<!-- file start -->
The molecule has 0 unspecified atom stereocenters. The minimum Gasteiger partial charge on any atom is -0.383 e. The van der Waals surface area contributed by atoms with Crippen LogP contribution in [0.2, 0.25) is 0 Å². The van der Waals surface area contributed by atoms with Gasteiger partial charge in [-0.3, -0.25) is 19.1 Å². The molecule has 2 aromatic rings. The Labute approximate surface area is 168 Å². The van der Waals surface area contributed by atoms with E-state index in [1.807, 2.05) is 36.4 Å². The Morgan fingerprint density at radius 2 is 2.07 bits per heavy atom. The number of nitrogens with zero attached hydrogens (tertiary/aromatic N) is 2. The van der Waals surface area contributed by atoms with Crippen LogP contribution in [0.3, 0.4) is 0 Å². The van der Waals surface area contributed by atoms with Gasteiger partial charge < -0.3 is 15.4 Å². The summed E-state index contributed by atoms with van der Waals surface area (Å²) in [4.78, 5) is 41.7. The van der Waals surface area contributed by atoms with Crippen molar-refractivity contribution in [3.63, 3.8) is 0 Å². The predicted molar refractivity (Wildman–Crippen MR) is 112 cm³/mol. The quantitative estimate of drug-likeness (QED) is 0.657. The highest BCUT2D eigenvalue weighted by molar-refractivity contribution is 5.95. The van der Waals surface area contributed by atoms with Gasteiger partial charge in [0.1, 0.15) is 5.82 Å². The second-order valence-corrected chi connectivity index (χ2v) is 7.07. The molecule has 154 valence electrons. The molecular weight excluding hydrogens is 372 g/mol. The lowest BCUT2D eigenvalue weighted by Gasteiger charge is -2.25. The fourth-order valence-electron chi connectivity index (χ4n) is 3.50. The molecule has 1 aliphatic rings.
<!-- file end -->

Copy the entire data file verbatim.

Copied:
The molecule has 0 unspecified atom stereocenters. The minimum Gasteiger partial charge on any atom is -0.383 e. The van der Waals surface area contributed by atoms with Crippen LogP contribution in [0.2, 0.25) is 0 Å². The van der Waals surface area contributed by atoms with Gasteiger partial charge in [-0.3, -0.25) is 19.1 Å². The molecule has 2 aromatic rings. The Labute approximate surface area is 168 Å². The van der Waals surface area contributed by atoms with E-state index in [1.807, 2.05) is 36.4 Å². The Morgan fingerprint density at radius 2 is 2.07 bits per heavy atom. The number of nitrogens with zero attached hydrogens (tertiary/aromatic N) is 2. The van der Waals surface area contributed by atoms with Crippen LogP contribution in [0.3, 0.4) is 0 Å². The van der Waals surface area contributed by atoms with Gasteiger partial charge < -0.3 is 15.4 Å². The summed E-state index contributed by atoms with van der Waals surface area (Å²) in [4.78, 5) is 41.7. The van der Waals surface area contributed by atoms with Crippen molar-refractivity contribution in [3.63, 3.8) is 0 Å². The predicted molar refractivity (Wildman–Crippen MR) is 112 cm³/mol. The quantitative estimate of drug-likeness (QED) is 0.657. The highest BCUT2D eigenvalue weighted by molar-refractivity contribution is 5.95. The van der Waals surface area contributed by atoms with Gasteiger partial charge in [0.1, 0.15) is 5.82 Å². The second-order valence-corrected chi connectivity index (χ2v) is 7.07. The molecule has 154 valence electrons. The molecular weight excluding hydrogens is 372 g/mol. The lowest BCUT2D eigenvalue weighted by Gasteiger charge is -2.25. The fourth-order valence-electron chi connectivity index (χ4n) is 3.50. The molecule has 1 aliphatic rings.